Anyway, happy gardening this week!

  15. IRS says:

    So that’s what that thing at Lee Valley was! I was at their store in Vaughan on Saturday, and I thought it was a perfectly sized pasta fork.

  16. maggie van sickle says:

    Hey Karen I planted a garden this year for the first time in my life and I am 70 yrs old. My layout on paper looks nothing like yours. Mine looks like chicken scratch not to say your chickens draw pictures of gardens. The radishes are up and looking good. It is hard work but hopefully worth while and yes I planted a lot of flowers for cutting. Lets hope they make an appearance because I planted them from seeds. It is a little cooler in my part of the woods so things are later going into the ground so I will not see too much growth for a bit yet. I am keeping my fingers crossed for success.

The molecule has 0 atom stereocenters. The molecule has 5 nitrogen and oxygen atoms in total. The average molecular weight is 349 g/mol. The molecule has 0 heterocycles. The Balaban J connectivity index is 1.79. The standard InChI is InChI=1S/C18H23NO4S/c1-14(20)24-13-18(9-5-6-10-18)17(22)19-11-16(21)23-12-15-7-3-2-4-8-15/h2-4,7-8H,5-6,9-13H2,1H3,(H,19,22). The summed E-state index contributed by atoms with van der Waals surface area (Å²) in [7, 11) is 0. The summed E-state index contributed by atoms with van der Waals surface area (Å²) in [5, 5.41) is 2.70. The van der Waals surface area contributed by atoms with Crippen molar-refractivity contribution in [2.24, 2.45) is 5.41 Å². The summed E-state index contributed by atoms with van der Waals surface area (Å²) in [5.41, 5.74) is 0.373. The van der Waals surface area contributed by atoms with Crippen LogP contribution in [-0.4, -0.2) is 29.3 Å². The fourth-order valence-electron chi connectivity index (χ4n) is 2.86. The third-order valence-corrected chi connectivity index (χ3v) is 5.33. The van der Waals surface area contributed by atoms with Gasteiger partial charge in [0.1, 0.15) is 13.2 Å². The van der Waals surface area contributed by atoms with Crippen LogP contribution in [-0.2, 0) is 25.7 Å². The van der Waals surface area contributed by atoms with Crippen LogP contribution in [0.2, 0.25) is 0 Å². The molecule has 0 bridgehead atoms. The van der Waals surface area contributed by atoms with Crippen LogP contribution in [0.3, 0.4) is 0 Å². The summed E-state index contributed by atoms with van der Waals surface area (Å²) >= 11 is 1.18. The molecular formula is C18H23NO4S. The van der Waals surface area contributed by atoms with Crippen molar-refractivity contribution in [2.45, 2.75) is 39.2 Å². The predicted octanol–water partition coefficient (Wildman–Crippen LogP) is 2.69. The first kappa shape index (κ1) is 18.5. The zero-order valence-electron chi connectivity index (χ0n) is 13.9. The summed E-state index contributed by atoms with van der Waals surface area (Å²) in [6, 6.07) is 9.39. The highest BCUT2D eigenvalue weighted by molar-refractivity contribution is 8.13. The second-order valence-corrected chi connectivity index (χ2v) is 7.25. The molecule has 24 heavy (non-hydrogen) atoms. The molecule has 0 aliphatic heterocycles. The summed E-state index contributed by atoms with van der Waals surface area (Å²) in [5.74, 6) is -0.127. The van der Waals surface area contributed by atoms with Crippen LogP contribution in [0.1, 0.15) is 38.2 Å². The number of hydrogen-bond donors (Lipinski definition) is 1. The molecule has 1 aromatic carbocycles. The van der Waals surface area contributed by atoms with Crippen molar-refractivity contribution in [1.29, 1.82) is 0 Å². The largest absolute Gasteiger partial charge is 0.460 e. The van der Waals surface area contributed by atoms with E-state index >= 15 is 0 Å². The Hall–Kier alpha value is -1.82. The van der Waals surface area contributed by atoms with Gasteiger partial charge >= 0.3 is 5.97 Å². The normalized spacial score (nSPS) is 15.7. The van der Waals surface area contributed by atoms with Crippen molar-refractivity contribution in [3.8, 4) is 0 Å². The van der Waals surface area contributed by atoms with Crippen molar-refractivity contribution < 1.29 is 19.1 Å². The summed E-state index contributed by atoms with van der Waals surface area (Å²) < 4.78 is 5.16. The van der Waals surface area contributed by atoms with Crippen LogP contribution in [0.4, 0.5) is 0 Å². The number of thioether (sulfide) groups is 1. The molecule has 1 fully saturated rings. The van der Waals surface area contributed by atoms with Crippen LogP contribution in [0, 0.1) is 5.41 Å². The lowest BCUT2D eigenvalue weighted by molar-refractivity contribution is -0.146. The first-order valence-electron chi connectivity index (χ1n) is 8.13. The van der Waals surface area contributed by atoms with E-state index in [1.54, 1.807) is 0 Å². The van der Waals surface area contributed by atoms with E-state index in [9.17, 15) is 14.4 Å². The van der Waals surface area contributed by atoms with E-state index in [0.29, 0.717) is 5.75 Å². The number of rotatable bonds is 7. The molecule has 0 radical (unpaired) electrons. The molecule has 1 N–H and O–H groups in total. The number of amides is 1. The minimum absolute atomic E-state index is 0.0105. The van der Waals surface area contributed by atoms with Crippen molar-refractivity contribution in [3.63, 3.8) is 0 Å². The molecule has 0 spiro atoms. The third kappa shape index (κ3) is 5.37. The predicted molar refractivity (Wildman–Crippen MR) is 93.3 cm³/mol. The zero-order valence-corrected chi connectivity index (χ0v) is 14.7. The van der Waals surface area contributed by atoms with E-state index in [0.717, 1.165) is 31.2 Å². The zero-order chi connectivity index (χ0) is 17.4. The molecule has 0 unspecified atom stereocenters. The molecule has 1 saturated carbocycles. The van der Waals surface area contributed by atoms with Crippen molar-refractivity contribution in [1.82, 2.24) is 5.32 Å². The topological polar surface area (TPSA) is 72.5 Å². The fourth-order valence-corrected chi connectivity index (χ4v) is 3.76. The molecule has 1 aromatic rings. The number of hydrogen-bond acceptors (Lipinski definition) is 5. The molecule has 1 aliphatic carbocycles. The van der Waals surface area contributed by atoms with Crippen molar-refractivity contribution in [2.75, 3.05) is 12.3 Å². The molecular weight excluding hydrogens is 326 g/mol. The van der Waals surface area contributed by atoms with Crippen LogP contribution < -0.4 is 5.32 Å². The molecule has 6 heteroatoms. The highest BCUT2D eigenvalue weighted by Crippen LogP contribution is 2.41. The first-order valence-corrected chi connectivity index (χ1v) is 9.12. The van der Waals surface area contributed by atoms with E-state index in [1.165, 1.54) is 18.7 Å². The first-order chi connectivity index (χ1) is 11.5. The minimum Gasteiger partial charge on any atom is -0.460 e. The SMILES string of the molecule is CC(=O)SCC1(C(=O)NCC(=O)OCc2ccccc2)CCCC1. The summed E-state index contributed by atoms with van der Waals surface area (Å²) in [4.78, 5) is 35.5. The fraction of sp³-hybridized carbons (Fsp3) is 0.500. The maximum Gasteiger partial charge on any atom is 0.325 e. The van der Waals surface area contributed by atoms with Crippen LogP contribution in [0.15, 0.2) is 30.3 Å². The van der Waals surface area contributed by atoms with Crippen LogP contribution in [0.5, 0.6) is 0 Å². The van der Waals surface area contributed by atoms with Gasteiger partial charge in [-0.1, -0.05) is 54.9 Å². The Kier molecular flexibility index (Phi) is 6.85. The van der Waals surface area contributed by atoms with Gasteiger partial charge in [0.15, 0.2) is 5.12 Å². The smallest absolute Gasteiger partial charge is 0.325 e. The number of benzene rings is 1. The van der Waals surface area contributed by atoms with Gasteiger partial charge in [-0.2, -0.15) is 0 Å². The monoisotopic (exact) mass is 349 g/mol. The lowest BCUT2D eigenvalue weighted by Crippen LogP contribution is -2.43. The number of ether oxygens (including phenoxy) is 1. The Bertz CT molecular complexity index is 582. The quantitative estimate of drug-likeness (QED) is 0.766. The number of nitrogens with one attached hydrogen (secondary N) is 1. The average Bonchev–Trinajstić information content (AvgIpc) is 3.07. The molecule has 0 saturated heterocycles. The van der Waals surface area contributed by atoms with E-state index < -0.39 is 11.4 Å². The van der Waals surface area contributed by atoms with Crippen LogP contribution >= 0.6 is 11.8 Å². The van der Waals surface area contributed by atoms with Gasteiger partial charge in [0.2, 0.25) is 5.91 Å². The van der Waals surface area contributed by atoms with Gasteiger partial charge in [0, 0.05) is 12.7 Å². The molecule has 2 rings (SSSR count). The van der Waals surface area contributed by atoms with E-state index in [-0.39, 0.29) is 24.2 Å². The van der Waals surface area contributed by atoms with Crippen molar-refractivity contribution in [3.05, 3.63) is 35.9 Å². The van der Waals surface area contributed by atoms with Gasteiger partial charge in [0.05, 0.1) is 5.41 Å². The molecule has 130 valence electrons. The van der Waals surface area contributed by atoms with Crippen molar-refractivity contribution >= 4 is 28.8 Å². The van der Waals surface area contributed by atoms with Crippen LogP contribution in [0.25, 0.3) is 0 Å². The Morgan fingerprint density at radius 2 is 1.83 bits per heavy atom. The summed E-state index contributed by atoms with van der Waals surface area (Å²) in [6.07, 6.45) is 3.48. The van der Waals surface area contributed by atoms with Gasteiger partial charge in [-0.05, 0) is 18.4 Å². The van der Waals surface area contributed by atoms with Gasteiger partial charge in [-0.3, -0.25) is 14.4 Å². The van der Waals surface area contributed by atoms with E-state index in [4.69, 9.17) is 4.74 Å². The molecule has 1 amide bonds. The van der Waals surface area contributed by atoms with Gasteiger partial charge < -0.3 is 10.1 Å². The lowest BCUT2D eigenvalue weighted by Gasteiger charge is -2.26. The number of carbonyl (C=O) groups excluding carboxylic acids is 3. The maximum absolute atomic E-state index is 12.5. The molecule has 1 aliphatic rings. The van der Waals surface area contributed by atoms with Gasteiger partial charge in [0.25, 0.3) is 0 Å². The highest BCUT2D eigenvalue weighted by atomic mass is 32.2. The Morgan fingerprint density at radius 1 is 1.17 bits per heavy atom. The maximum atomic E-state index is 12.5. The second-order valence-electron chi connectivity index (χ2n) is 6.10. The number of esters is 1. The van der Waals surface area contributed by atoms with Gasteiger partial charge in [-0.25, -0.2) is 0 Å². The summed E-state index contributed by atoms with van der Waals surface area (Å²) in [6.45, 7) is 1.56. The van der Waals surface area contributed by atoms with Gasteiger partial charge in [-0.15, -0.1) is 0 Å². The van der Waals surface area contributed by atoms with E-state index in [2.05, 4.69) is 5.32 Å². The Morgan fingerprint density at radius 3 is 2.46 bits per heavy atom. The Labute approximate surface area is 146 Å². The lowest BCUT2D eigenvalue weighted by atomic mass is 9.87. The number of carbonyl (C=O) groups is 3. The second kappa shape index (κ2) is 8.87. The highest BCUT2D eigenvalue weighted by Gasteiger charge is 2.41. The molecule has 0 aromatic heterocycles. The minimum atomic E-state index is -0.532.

• Karen says:

      HI Maggie! I planted a lot of my flowers from seeds last year and had no hopes of them ever amounting to flowers but they did! You’ll love a garden. Just don’t let the weeds get away from you. It’s easier to go out every couple of days and scratch over the soil with a rake than it is to do it once every few weeks after they’ve grown and turned into monsters. ~ karen! (I never do that by the way but … I felt I should give you the right advice as opposed to what I do, lol)

  17. Ann says:

    Good Morning,

    It is still pre 5am here. My sweet old 11 year old kitty thinks that he has to be fed before the sun comes up each day.